Rechargeable zinc metal batteries (RZMBs) could be a viable alternative to lithium ion batteries, which are currently used to power many types of electronic devices, as well as electric vehicles. Recent studies suggest that using optimized electrolytes could lead to RZMBs with highly reversible zinc plating/stripping, achieving Coulombic efficiencies (CEs) close to 100%.
Nonetheless, as teams who set out to design optimized electrolytes for RZMBs used different experimental methods, comparing existing electrolytes and identifying the most efficient ones has so far proved challenging. In a recent paper published in Nature Energy, researchers at the U.S. Army Research Laboratory (ARL) review recent progress in the development of these electrolytes, outlining a set of protocols that could be used to evaluate them and compare their performance. The lead author of this work is Lin Ma, a distinguished postdoctoral fellow at ARL.
"Our research focuses on developing transformative materials that will enable next-generation batteries for both consumer and army energy storage applications," Mashall A. Schroeder and Kang Xu, two of the researchers who carried out the study, told TechXplore via email. "After joining the Department of Energy's Joint Center for Energy Storage Research (JCESR 2.0) in the fall of 2018, we took a closer look at multivalent-ion (Mg2+, Ca2+, Zn2+, Al3+, etc.) battery systems, which promise to offer unique benefits compared to Li but at the cost of addressing major fundamental challenges."
Ma, Schroeder, Xu and their colleagues have so far decided to focus their research efforts on rechargeable batteries with zinc metal anodes. These batteries compare favorably to lithium-based batteries, as they present a significantly higher energy per volume (5854 AhL-1) and a high energy per weight (820 mAhg-1). In addition, zinc metal is far more abundant than lithium, as there are larger amounts of it in the Earth's crust.
Despite their advantageous characteristics, so far, very few companies have considered producing RZMBs on a large scale due to the poor cycling reversibility of the zinc metal anode when the batteries are used in real-world settings. Overall, past studies evaluating RZMBs produced mixed and sometimes conflicting results and thus do not offer enough evidence to back their commercialization.
The main objective of the study by Ma, Schroeder, Xu and their colleagues was to paint a clearer picture of recent advancements in the development of RZMBs, while also proposing the use of standardized protocols that could help to ascertain the value of this new battery technology in the future. In their paper, the researchers introduce commercial targets and outline a set of rigorous methodologies that could be used to evaluate new RZMBs.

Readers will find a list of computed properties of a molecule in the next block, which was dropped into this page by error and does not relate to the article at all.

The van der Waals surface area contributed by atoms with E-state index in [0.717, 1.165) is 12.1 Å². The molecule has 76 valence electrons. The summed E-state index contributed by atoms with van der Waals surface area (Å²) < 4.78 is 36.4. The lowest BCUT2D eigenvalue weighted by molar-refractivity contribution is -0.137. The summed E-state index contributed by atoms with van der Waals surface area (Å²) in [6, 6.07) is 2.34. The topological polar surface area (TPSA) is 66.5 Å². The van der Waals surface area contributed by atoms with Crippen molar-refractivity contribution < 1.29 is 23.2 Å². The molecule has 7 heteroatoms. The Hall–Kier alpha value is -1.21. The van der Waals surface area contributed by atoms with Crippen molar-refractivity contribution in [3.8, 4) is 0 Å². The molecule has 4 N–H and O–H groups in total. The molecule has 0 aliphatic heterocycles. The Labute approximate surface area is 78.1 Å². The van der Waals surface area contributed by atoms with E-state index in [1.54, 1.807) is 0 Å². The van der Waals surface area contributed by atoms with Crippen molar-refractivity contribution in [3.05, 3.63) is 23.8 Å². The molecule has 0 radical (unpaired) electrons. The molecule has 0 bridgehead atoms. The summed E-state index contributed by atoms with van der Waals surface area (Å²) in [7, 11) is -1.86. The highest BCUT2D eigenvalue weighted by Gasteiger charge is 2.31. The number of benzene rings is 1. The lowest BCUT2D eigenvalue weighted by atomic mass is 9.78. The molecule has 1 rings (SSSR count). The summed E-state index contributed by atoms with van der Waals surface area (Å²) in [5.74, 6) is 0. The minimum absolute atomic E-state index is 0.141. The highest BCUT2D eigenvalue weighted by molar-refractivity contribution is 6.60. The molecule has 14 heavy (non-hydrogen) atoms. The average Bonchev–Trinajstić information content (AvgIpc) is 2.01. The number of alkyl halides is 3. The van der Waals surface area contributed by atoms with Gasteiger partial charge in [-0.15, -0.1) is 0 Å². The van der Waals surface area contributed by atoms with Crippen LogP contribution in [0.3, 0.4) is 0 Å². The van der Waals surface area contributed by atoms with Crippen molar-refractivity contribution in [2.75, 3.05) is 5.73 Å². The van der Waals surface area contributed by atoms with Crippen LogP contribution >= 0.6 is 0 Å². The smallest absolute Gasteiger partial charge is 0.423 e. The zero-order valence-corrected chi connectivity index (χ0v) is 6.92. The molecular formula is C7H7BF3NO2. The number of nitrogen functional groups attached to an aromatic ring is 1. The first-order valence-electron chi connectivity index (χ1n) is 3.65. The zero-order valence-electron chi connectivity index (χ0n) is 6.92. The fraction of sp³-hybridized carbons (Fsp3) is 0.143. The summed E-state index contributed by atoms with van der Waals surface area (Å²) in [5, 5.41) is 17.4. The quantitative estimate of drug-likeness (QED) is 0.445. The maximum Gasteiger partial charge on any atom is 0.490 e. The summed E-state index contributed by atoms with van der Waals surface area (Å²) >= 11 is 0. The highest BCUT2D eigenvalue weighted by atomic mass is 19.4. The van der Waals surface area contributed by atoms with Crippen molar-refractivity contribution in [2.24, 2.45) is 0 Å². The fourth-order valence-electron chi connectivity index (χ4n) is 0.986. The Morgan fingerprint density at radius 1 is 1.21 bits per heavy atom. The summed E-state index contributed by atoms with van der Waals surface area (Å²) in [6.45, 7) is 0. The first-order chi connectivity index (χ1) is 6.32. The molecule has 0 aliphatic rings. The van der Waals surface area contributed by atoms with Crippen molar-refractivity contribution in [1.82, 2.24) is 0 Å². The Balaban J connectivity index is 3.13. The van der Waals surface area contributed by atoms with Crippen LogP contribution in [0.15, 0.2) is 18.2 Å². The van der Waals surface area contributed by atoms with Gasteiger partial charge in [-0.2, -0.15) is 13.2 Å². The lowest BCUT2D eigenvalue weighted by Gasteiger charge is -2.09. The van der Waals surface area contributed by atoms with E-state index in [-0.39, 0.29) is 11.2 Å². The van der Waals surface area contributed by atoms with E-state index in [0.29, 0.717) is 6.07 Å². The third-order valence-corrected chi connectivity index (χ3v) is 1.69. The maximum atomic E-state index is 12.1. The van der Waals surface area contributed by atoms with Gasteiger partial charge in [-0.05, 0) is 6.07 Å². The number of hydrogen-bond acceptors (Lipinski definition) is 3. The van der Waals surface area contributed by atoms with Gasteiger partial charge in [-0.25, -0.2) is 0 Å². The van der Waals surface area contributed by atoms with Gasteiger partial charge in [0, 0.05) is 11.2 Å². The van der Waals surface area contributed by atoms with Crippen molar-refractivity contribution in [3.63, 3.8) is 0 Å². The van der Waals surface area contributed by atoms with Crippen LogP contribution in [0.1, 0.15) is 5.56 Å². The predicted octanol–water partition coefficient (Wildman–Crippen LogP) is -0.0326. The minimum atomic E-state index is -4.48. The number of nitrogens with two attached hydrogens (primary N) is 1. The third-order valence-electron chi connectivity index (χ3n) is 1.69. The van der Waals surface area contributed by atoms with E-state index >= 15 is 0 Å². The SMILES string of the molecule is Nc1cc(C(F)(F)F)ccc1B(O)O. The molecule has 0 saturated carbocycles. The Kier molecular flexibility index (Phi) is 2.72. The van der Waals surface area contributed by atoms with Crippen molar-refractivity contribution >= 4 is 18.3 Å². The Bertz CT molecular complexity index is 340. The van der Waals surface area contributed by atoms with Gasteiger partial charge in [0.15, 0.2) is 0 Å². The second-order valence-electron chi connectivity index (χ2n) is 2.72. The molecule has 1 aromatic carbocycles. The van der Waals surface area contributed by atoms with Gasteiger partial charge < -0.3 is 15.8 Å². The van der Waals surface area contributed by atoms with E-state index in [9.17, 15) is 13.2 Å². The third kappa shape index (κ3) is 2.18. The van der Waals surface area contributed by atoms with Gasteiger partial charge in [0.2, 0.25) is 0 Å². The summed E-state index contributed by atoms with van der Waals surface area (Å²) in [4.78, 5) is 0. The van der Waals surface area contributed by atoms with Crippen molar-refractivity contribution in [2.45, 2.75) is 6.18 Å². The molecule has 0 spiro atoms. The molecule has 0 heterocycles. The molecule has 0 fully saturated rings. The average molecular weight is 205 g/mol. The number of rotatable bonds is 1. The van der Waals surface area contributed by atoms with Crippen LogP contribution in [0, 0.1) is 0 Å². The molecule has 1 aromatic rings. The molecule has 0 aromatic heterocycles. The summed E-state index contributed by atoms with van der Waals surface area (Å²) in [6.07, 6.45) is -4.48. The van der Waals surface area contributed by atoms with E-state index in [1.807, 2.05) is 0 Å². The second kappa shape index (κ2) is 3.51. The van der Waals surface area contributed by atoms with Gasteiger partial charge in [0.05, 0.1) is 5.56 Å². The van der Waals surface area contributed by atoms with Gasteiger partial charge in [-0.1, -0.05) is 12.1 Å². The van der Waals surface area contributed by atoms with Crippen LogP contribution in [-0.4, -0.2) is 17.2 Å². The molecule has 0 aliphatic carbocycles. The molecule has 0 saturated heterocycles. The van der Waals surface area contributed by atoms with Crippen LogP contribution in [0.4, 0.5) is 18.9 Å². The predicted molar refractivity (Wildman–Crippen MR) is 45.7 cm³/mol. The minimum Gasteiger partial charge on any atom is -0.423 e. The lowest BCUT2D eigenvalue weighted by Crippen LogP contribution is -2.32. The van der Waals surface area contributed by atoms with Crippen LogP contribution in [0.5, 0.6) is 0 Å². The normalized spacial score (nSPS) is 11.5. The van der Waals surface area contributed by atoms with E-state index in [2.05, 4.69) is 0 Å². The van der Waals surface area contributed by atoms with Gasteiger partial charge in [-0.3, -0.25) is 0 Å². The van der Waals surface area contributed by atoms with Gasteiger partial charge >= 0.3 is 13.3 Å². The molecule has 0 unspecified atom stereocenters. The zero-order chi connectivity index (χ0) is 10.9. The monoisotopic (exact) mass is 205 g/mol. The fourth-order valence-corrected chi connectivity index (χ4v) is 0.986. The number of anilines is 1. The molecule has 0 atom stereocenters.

"The primary figure of merit for a rechargeable battery system is the Coulombic efficiency (CE, %), which is a relation between the total charge that can be extracted from a battery compared to the total charge put into a battery over a full cycle," Schroeder and Xu explained. "It is a critical measure of reversibility that suggests whether a battery can be rechargeable and for how many cycles. In RZMBs, this is primarily determined by how reversibly zinc can be electrochemically plated and stripped, but this behavior often critically depends on the experimental conditions adopted by researchers."
In their paper, Ma, Schroeder and Xu highlight a number of experimental conditions that can affect the reversibility of zinc, including how quickly/slowly it is cycled (i.e., current density—mA cm-2) and the amount of zinc plated/stripped per cycle (areal capacity—mAh cm-2). In addition, when reviewing past works evaluating the effectiveness of electrolyte systems or approaches for improving the performance of RZMBs, they found that many teams had performed tests using inconsistent or unrealistic values for current densities and areal capacities.
"After assembling the first comprehensive comparison of the ~20 published studies on this topic, we discovered significant variability in published test methods and parameters with poor alignment toward commercial targets for zinc metal batteries," Schroeder and Xu said. "This leads to confusion in assessing the relative performance and commercial viability of these systems."
The recent paper introduces a valuable set of standard protocols that could be used to evaluate RZMBs more reliably, determining their true Coulombic efficiencies. In the future, these protocols could serve as a guide for teams trying to develop RZMBs and test their zinc reversibility, potentially enhancing coherence and alignment between different research efforts.
"Batteries are complicated electrochemical systems, and there are multiple approaches to improving performance including the use of advanced electrolytes, surface treatments, and novel electrode architectures," Schroeder and Xu said. "Pending adoption by the field, the conclusions and recommended methods from this Perspective have the potential to unify development efforts for zinc metal batteries, streamlining commercialization of this promising system and eventually enabling access to a potentially safer, more sustainable battery technology than Li-based systems with improved energy per volume."
Ma, Schroeder, Xu and their colleagues now plan to continue developing advanced aqueous (i.e., water-based) and non-aqueous electrolytes for next generation battery technologies. As part of this process, they are also trying to attain a detailed and fundamental understanding of the factors impacting the reversibility of RZMBs, in order to identify approaches that can improve their performance.
More information: Lin Ma et al. Realizing high zinc reversibility in rechargeable batteries, Nature Energy (2020). DOI: 10.1038/s41560-020-0674-x
Journal information: Nature Energy
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